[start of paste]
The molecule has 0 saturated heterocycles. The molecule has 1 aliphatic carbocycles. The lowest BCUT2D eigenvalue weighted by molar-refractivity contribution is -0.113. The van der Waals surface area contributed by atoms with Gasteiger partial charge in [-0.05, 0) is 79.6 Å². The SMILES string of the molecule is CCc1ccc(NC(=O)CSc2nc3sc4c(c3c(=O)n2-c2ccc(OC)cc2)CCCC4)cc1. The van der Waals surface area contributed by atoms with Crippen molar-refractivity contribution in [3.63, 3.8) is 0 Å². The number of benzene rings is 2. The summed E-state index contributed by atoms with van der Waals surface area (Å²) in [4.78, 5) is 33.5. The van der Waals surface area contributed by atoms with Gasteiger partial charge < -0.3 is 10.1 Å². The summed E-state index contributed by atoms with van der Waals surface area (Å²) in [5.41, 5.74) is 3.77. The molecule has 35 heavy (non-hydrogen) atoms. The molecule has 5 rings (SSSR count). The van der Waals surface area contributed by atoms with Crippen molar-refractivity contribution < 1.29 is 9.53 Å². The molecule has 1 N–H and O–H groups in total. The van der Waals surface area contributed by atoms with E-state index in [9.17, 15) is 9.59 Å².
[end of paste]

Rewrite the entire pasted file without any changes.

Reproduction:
The molecule has 0 saturated heterocycles. The molecule has 1 aliphatic carbocycles. The lowest BCUT2D eigenvalue weighted by molar-refractivity contribution is -0.113. The van der Waals surface area contributed by atoms with Gasteiger partial charge in [-0.05, 0) is 79.6 Å². The SMILES string of the molecule is CCc1ccc(NC(=O)CSc2nc3sc4c(c3c(=O)n2-c2ccc(OC)cc2)CCCC4)cc1. The van der Waals surface area contributed by atoms with Crippen molar-refractivity contribution in [3.63, 3.8) is 0 Å². The number of benzene rings is 2. The summed E-state index contributed by atoms with van der Waals surface area (Å²) in [4.78, 5) is 33.5. The van der Waals surface area contributed by atoms with Gasteiger partial charge < -0.3 is 10.1 Å². The summed E-state index contributed by atoms with van der Waals surface area (Å²) in [5.41, 5.74) is 3.77. The molecule has 35 heavy (non-hydrogen) atoms. The molecule has 5 rings (SSSR count). The van der Waals surface area contributed by atoms with Crippen molar-refractivity contribution < 1.29 is 9.53 Å². The molecule has 1 N–H and O–H groups in total. The van der Waals surface area contributed by atoms with E-state index in [9.17, 15) is 9.59 Å².